Keeping interest rates low through ‘Quack Economics’ has forced investors out of savings accounts

Dear John: The idea that quantitative easing (QE), along with the Federal Reserve’s zero-interest-rate policy, hasn’t created inflation is false. 

While the prices of things like TVs and clothing has remained muted, things like housing, health care and education have continued to skyrocket. 

So inflation, according to the government, is low, unless it’s in things you actually need to survive. 

Now about QE. 

The fact that banks won’t lend just overnight tells you something stinks. The banks smell a rat, because the collateral they are receiving in return for loans isn’t sufficient. 

This is a game of musical chairs and it all started with the elimination of the system of valuing assets — no bank wants to be left without a seat when the music stops, it’s just that simple. 

So the Fed restarted QE to keep the music playing. Little attention is being paid to this overnight repurchase action, but it’s a $3 trillion market. The Fed can never raise rates or step away from the QE printing press because the market would collapse. That’s what happened last December when just the suggestion from Federal Reserve Chairman Jerome Powell that rates were going up caused a 20 percent decline in the stock market.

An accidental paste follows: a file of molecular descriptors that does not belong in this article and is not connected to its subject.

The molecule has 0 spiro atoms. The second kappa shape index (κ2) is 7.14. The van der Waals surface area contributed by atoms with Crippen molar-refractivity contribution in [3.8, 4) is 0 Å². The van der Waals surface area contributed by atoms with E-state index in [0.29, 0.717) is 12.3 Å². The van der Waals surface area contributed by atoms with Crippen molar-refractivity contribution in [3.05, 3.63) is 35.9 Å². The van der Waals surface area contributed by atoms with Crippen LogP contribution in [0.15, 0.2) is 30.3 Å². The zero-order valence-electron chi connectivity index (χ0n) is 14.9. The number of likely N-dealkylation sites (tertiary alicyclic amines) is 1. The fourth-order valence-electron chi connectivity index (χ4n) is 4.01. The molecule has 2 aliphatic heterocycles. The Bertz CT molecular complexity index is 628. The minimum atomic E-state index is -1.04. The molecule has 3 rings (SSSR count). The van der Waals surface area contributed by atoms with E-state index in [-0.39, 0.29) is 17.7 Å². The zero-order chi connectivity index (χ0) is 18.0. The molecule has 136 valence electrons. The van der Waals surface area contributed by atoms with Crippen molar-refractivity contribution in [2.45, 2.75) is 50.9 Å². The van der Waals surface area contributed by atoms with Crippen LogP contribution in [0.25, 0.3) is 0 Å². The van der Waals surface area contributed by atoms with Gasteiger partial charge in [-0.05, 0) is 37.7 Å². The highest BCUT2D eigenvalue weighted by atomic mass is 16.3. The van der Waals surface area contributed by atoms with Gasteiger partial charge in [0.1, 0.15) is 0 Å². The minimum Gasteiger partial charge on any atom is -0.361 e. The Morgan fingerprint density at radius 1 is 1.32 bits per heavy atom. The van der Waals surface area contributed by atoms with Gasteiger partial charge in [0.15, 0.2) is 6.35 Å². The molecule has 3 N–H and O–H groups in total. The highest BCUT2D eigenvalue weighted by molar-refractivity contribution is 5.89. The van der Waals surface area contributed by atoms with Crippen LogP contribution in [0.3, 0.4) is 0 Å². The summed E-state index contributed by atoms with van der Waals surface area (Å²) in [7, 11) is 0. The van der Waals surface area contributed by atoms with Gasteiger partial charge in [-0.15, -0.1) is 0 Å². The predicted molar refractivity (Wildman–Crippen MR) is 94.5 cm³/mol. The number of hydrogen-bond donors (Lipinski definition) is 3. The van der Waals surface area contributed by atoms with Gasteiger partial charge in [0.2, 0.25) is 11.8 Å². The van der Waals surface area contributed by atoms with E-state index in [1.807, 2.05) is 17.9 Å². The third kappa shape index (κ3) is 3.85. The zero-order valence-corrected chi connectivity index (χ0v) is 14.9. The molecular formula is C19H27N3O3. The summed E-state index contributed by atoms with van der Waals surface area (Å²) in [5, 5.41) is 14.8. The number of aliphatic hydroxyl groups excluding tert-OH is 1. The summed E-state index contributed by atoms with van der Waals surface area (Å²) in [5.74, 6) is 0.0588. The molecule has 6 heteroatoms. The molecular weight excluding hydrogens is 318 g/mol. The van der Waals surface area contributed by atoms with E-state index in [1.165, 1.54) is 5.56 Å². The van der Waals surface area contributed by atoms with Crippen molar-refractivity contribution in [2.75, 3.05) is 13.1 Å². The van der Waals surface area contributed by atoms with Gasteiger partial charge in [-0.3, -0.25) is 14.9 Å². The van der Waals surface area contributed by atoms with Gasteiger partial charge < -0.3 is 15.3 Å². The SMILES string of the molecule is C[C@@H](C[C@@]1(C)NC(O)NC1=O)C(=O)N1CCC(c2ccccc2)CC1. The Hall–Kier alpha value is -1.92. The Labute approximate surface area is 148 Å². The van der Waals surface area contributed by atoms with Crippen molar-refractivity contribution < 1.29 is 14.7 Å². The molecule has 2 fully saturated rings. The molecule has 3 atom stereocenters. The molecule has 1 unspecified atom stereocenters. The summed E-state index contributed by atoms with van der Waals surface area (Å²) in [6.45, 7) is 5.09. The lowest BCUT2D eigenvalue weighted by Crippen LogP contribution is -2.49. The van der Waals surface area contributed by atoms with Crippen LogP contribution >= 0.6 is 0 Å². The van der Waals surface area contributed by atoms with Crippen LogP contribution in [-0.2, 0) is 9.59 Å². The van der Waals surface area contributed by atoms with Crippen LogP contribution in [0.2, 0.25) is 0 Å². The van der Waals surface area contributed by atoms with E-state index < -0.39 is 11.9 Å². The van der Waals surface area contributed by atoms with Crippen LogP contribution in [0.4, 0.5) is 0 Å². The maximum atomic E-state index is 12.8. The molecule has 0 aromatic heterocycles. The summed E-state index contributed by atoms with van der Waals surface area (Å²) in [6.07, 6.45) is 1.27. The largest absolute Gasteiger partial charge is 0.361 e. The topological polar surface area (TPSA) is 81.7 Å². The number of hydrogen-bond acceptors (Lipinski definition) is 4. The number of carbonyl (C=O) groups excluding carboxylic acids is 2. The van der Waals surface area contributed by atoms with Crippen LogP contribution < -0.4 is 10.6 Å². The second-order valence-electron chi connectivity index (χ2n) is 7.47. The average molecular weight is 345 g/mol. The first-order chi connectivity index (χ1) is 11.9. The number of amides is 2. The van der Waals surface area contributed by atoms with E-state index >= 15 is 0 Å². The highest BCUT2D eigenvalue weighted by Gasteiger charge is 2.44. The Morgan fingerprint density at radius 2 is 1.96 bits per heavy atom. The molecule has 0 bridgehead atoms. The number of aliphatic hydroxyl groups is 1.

The bottom line is the plumbing is backing up. How long before the music stops is the question. C.V. 

Dear C.V.: To let other readers know, you are responding to something I wrote in one of my weekly columns that asked why the Fed is restarting QE — which I called “quack economics.”

You make a lot of good points.

Obviously, the Fed and the European Central Bank and others are responsible for the remarkable success of the stock market over the past 10 years. By keeping interest rates extraordinarily low through the trickery of QE, the Fed has forced investors out of savings accounts and into the much riskier stock market.

And because of this, it will be a disaster when the stock market declines. When will that be? Nobody knows when — as you put it — the music will stop.

But the Fed’s easy-money policy is likely to come to an end when inflation obviously picks up.

And, you are right, inflation is a lot worse than the Federal Reserve is letting on. Eggs might be cheap, but sending your kid to college or getting him a car or paying for her medical insurance has been going up like gangbusters.

And what eats more of the family budget — eggs or college tuition?

Even the cost of things like TVs and clothing are made to look lower than they actually are through creative accounting by government agencies — something I’ve written about extensively.

Thanks for writing.

Source: Read Full Article